Saturday evening in Dayton began as a beautiful, breezy summer night in Ohio’s Gem City. In the nearby suburban town of Kettering lies an absolute jewel of a music venue. Fraze Pavilion is an absolute must see amphitheater for Ohio concert goers. Before tragedy would strike the city hours later, the venue hosted an epic rock pairing of seventies hard rock bands; Foghat and Bad Company.
Late into the night, Dayton would experience the worst of humanity on a large scale. Earlier, though, it saw some of its best. Few things bond people from different backgrounds better than music. The 4,300 seat venue appeared to be full, even before opening act Foghat took the stage. Folks from all walks of life were there as fans of the music. There were hippies in tie-dyed Roger Waters and Grateful Dead attire. There were others clad in MAGA hats, Ted Nugent shirts, and Lynyrd Skynyrd rebel flag gear. Bikers. Businessmen. Young and old. Black and white. All bonded over the greatest era of rock music ever known. Our society and politicians would do well to follow the lead of the graying legions of old school rock fans and their ability to bond with complete strangers over a common interest. While our differences may be sharp, there’s far more that should unite us.
As previously mentioned, the boys from Foghat took the stage first, and the supporting act they did their jobs. They whipped the crowd into a frenzy, particularly during the three songs that closed the set and of course with several well placed “O-H?” calls throughout their performance. As they often do, they kicked things off with 1976’s “Drivin’ Wheel” and “Stone Blue” from two years later. Keeping the foot stomping, head banging set going, they followed with “Chateau Lafitte ’59” before slowing things down on “Third Time Lucky“.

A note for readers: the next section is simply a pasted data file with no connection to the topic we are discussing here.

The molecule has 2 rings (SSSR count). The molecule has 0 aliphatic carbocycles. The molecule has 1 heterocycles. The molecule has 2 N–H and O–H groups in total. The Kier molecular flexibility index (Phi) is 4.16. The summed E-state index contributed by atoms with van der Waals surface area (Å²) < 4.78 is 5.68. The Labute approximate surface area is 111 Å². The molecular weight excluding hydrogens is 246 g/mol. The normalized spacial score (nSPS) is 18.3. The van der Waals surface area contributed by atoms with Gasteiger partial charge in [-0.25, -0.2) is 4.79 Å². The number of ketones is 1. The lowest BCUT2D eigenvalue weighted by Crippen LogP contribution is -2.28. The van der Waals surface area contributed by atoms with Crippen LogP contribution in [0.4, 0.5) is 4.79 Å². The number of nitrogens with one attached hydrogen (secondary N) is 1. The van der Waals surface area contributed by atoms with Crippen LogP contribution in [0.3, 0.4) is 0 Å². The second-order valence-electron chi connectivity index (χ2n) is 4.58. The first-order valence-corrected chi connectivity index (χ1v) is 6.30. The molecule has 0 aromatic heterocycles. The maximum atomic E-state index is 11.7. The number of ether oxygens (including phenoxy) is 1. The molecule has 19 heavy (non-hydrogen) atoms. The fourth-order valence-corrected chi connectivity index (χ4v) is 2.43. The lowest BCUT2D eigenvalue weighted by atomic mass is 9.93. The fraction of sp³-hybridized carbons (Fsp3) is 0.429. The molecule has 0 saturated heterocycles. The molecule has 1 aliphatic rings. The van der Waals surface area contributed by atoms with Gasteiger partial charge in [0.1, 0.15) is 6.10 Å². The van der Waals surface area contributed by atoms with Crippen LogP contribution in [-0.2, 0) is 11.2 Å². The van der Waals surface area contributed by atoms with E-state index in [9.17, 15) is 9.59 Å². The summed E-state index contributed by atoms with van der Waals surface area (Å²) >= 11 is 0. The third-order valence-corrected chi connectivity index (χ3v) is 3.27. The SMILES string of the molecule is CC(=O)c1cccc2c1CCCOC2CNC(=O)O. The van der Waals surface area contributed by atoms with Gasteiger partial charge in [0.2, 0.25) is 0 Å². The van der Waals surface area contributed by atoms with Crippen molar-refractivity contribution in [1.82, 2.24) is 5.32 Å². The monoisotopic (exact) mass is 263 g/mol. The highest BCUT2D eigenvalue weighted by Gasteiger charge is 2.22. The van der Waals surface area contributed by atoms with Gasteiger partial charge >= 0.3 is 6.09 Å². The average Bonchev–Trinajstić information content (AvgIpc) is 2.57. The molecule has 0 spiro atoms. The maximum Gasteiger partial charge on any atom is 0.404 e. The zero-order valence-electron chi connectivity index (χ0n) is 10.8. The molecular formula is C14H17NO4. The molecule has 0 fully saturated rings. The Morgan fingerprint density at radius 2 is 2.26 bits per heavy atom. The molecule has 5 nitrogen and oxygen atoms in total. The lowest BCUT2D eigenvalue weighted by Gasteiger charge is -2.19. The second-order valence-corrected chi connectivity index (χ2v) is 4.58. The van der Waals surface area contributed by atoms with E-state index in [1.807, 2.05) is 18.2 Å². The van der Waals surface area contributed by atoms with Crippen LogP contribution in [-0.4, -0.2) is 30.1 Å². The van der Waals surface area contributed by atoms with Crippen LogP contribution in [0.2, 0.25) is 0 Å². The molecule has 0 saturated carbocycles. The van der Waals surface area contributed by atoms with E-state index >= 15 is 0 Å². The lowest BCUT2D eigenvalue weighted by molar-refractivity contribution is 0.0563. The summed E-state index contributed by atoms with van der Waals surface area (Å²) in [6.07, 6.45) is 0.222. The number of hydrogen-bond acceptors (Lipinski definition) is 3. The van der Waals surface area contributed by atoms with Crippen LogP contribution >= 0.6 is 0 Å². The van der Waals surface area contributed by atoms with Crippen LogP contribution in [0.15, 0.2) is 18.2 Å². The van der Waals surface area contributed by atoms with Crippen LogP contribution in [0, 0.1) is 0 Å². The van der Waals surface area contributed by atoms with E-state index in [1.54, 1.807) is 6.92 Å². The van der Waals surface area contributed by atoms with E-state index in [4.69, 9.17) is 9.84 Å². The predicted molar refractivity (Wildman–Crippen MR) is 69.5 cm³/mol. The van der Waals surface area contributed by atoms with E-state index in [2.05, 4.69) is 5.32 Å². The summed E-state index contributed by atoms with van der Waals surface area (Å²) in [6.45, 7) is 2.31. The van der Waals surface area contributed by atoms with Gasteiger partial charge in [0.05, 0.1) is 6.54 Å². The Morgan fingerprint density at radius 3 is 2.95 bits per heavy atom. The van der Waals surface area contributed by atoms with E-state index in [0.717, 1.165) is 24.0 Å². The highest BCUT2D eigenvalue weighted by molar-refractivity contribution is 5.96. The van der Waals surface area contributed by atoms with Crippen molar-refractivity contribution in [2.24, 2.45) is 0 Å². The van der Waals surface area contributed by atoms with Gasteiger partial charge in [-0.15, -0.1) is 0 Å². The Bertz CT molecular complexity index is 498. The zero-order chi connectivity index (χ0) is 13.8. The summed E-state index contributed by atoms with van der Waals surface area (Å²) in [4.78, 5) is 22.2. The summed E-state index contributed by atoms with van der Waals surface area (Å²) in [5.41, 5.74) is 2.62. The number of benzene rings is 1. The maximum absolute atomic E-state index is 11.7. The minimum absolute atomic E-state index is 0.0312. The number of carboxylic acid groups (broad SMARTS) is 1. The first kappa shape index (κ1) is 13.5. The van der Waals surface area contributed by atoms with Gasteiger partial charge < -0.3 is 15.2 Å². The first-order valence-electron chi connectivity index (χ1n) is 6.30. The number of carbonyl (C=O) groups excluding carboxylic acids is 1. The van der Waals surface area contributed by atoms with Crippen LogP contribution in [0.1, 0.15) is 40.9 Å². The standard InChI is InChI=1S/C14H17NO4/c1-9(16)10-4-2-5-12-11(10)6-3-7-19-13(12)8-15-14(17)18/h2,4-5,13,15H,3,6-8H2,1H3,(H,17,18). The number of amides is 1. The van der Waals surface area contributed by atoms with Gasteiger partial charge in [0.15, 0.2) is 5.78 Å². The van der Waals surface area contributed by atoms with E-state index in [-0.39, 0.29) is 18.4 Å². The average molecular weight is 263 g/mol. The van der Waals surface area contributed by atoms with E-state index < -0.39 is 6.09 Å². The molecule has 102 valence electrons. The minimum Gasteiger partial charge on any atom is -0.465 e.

Out front on lead vocals and guitar was the always energetic Charlie Huhn and he was on point. Taking lead guitar responsibilities is Bryan Bassett. Between the two of them, the Foghat guitar sound is as good as ever. And in this band you just know that the rhythm is right… Bass player Rodney O’Quinn has taken over for the large shoes left behind by Craig Macgregor’s passing. He held it down with original Foghat drummer Roger Earl, and while the band sounded tight, their set was highlighted by one of those good pieces of humanity that I mentioned before.
During the Foghat set there was a young man enjoying the show from the side of the stage. I’m not sure what his ailment was, but the kid was in a wheelchair. Needless to say, he was absolutely enjoying the show. His night was likely made even better when Roger Earl walked over to him and handed him a pair of his drum sticks. The kid air-drummed the rest of the gig right along with the band!
Few bands can close a show with the classic rock firepower that the group did on Saturday night. “Fool For The City” and “I Just Want To Make Love To You” were first before making way for the 70’s anthem “Slow Ride“.
After a very short recess, literally barely enough time to grab a beer and check out the merch tent, the evening’s headliners took the stage. Bad Company boast one of the greatest back catalogs of classic rock radio hits in the game and most of them made the cut. They kicked it off with “Can’t Get Enough“, which got the crowd on their feet from the onset. Front man Paul Rodgers didn’t really allow fans to sit back down as he wove his group through a set of songs that featured some relics as well as hits like “Feel Like Makin’ Love“; “Movin’ On“; and “Seagull“.
While the largest crowd reaction came during their crown jewels; “Shooting Star” and their self titled track, there were some surprises. Those included four cover songs and not surprisingly Free’s “All Right Now” and their take on Mott The Hoople’s “Ready For Love” made the cut. A little more unexpected were the inclusion of their cover of “Young Blood” by The Coasters and an absolutely ripping version of the Jimi Hendrix’ take on Bob Dylan’s “All Along The Watchtower“. When Bad Company were beckoned for their encore, they concluded the night with the classic “Rock ‘n’ Roll Fantasy“.